Inhaled corticosteroids can reduce respiratory inflammation and help prevent flare-ups. However, side effects may include bruising, oral infections, and hoarseness. These medications are only helpful for people with frequent exacerbations of COPD. Inhaled steroids have rarer and less dangerous side effects than oral steroids; however, there’s still room for concern as inhaled steroids are taken for an extended time. Chances of more significant side effects go up the longer the patient is on high doses of inhaled steroids. In some patients, inhaled steroids may cause ocular hypertension and possibly accelerate cataracts. We need more research to know how serious this potential risk is.
Some medications combine bronchodilators and inhaled steroids. LAMA/LABA fixed-dose combinations improve lung function, lung hyperinflation, exercise capability, quality of life.
The Future of Inhaled Therapies for COPD: A New Era?
The mainstay of COPD Treatment is inhaled long-acting drugs, but there are new classes of drugs in development, such as phosphodiesterase-4 inhibitors. One example, Roflumilast, a once-daily oral inhibitor available for treating severe COPD, is already available. However, it has unpleasant side effects, including diarrhoea and weight loss, which is not popular with patients. This has led to the development of numerous inhaled phosphodiesterase four inhibitors, but most of these failed on efficacy grounds, although they had no side effects.
PDE3/4 Inhibitor: Ensifentrine
A PDE3/4 inhibitor called Ensifentrine is in development. Ensifentrine combines anti-inflammatory and bronchodilator properties into one compound. This has the possibility of being an effective treatment for COPD and other respiratory diseases, including asthma and cystic fibrosis. Inhibition of PDE3 causes a bronchodilator effect in while PDE4 which may have anti-inflammatory effects but is 3000 times less potent as inhibiting PDE4 than PDE3. There is no evidence for any anti-inflammatory effects in COPD patients.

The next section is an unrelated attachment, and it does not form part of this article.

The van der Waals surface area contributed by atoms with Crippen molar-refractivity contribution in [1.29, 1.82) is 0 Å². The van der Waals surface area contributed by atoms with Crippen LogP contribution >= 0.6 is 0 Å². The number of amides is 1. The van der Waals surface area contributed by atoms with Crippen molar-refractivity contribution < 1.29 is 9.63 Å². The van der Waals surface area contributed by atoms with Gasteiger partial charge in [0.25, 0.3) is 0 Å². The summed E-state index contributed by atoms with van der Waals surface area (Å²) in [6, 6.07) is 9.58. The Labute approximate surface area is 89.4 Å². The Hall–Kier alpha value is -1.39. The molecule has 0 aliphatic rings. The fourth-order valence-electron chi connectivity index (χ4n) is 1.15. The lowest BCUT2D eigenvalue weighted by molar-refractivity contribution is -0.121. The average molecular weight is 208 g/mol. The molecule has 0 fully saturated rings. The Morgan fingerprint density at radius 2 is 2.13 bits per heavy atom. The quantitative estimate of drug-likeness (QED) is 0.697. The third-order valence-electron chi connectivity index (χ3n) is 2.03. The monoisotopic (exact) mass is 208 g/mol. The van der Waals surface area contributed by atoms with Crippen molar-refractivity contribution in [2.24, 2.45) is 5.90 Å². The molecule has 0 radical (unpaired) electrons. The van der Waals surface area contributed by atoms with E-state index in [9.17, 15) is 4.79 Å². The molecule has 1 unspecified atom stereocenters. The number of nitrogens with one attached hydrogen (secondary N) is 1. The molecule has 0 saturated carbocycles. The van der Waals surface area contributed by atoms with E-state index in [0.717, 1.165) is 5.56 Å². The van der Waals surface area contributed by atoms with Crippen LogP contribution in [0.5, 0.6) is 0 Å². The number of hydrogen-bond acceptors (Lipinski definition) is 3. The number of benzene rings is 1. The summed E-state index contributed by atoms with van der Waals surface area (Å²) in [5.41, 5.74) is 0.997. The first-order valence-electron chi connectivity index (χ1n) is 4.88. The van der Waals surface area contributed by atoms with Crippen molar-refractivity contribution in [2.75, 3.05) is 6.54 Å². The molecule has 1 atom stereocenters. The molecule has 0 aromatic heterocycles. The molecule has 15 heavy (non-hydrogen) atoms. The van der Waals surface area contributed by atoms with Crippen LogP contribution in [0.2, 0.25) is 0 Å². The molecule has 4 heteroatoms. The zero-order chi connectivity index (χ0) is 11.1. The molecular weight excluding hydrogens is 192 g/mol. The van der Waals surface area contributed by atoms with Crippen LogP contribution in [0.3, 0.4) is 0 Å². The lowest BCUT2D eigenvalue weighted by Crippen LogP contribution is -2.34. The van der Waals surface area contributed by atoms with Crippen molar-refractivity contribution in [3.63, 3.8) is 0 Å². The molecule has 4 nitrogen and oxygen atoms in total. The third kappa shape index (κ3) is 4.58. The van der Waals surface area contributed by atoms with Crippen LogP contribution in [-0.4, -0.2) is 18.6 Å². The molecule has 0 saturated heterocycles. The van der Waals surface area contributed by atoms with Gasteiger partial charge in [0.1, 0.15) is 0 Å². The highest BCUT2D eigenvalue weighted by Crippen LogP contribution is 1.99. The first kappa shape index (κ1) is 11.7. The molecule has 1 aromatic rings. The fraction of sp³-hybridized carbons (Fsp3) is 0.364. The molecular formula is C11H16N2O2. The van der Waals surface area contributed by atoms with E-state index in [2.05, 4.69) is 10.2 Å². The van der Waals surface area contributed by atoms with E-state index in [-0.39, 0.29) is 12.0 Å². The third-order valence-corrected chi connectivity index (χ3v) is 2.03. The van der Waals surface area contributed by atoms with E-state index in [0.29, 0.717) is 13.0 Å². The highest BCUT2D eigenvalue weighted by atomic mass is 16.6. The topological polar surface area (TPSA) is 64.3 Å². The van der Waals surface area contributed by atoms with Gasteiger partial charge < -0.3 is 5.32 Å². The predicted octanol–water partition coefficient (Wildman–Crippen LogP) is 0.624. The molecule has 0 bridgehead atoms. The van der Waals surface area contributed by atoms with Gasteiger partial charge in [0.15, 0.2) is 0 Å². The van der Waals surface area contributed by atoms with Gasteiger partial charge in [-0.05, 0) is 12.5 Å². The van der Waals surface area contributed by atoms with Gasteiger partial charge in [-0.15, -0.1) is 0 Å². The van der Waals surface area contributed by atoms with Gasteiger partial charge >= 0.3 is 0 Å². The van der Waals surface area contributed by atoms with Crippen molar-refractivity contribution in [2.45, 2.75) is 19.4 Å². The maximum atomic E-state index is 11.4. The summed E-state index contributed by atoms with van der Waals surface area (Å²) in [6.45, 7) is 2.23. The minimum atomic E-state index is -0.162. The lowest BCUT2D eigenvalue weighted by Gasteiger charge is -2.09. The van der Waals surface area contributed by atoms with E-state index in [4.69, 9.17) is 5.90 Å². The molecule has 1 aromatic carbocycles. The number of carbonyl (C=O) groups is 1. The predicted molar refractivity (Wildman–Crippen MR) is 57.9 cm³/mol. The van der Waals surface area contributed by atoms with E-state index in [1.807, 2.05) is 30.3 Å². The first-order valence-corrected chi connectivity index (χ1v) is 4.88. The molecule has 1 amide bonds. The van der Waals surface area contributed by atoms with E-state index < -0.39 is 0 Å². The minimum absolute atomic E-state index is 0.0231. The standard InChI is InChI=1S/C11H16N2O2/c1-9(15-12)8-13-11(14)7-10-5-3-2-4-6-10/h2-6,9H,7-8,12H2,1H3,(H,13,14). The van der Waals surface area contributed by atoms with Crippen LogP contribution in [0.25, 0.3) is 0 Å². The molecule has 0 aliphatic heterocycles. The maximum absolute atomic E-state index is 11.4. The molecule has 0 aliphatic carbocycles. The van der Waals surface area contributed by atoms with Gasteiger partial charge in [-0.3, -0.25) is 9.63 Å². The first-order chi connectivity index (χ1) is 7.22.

P13K γ/δ Inhibitors
P13K Gamma Delta inhibitors are anti-inflammatory in vitro and reverse steroid resistance. They are now being tested, but so far, there are no indications that they have significant clinical efficacy.
Pan jak inhibitors are theoretically good treatments for COPD because they also have anti-inflammatory effects in vitro. Several of these drugs are now in development for inhalation, but efficacy reports have not yet been completed or published.
Inhaled Cytokine Inhibitors
So far, cytokine inhibitors, particularly biologics, have not been shown to be effective in COPD. Inhaled antibodies, therefore, would have no particular benefit. But inhaled anticalins, which inhibit cytokines, may have potential in the future if we can find a key inflammatory cytokine to inhibit in COPD.
Inhaled long-acting bronchodilators are the most effective treatments we currently have for COPD, and LAMA/LABA combination inhalers have additive bronchodilator effects. In addition, inhaled steroids reduce exacerbations in patients with higher blood eosinophils; in these patients, triple combination inhalers may be convenient.
There are several new Inhaled Therapies for COPD in development. But so far, none of these have shown efficacy. In the future, what is needed is to target the inhalation therapy more effectively to peripheral airways and in the future to the lung parenchyma. There are thousands of people working on treatments for COPD, it is one of the most critical ventures in modern healthcare, and work will continue as long as the disease remains a problem.